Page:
How Peer Relations May Be the Culprit for Teen Depression Above Other Factors

How Peer Relations May Be the Culprit for Teen Depression Above Other Factors

There are many different factors that can lead to and help cause depression in young adults. Unfortunately, the relationships between peers at this time of life have not been extensively studied for their potential connection with the issue of teen depression. In truth, it seems there is a strong connection between these two issues, strong enough to even be more serious than other factors.

Teens Gain Feelings of Connection from Peers

Children start off deeply connected to their parents in many cases, but as they begin to grow, they start to look outward for these connections to their peers. Those who experience positive relationships with other teens often gain benefits from the feelings of connection they gain, but those who have negative peer relationships feel disconnected and isolated. This can be one of the possible factors leading to teen depression.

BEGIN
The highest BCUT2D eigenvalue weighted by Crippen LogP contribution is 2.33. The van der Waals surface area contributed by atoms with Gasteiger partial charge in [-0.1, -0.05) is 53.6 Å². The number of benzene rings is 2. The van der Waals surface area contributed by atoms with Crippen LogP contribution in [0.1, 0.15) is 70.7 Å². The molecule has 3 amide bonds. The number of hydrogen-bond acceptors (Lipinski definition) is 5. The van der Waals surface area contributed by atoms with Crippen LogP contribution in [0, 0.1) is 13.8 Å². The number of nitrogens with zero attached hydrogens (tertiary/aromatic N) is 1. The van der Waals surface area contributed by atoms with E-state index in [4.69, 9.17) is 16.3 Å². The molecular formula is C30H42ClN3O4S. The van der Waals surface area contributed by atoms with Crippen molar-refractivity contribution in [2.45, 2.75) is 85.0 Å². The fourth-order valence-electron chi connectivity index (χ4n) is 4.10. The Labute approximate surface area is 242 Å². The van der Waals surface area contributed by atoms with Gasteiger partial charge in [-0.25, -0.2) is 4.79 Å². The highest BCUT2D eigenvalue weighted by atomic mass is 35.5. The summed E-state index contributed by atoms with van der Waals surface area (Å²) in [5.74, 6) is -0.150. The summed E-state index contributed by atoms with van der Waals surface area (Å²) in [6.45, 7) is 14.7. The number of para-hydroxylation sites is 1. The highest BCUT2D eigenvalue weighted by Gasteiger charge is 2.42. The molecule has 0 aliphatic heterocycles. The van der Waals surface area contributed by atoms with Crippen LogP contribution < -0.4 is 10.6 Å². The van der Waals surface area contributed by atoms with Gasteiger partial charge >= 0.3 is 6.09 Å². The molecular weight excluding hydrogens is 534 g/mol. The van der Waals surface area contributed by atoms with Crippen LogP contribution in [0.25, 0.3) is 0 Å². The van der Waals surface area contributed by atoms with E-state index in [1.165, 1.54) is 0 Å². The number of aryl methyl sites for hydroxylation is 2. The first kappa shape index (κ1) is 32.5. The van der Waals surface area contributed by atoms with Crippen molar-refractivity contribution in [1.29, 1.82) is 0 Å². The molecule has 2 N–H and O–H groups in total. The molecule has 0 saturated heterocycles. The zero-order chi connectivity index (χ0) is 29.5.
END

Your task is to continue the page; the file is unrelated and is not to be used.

Bullying in Teen Groups Leading to Depression

Studies have recently shown that teens who were bullied were more likely to suffer from depression during their teen years and also later in life. This is a strong factor among young individuals who begin to experience feelings of worthlessness, isolation, anger, and extreme sadness, all symptoms of depression. When teens are bullied by their peers—especially those they spend most of their time with in a sort of “frenemy” relationship—they develop damaging ideas about themselves that can be difficult to change or push aside, which can potentially lead to depression.

Teens Rely on Their Peers More than We Think

Teenagers are actually putting a lot of emphasis on their peer relationships, to a point that previous studies have not shown. However, newer studies have begun to showcase the importance of peer relationships in the lives of teens and how, if these relationships are not beneficial and mutually respectful, they can actually be extremely damaging.

Many teens rely on their peers because they do not receive the attention or love they crave at home. However, even those teens who do receive what they require from their parents will place emphasis on their peer relationships, sometimes even more than on their families. This is often a part of individuals at this age attempting to build their autonomy and create their own relationships.

However, teens who put this much emphasis on the closeness of their relationships are also allowing other, young individuals to shape their impressions of themselves, their behaviors, and ultimately, who they will become. And if the relationship is unfavorable, it could absolutely be the culprit behind depressive symptoms.

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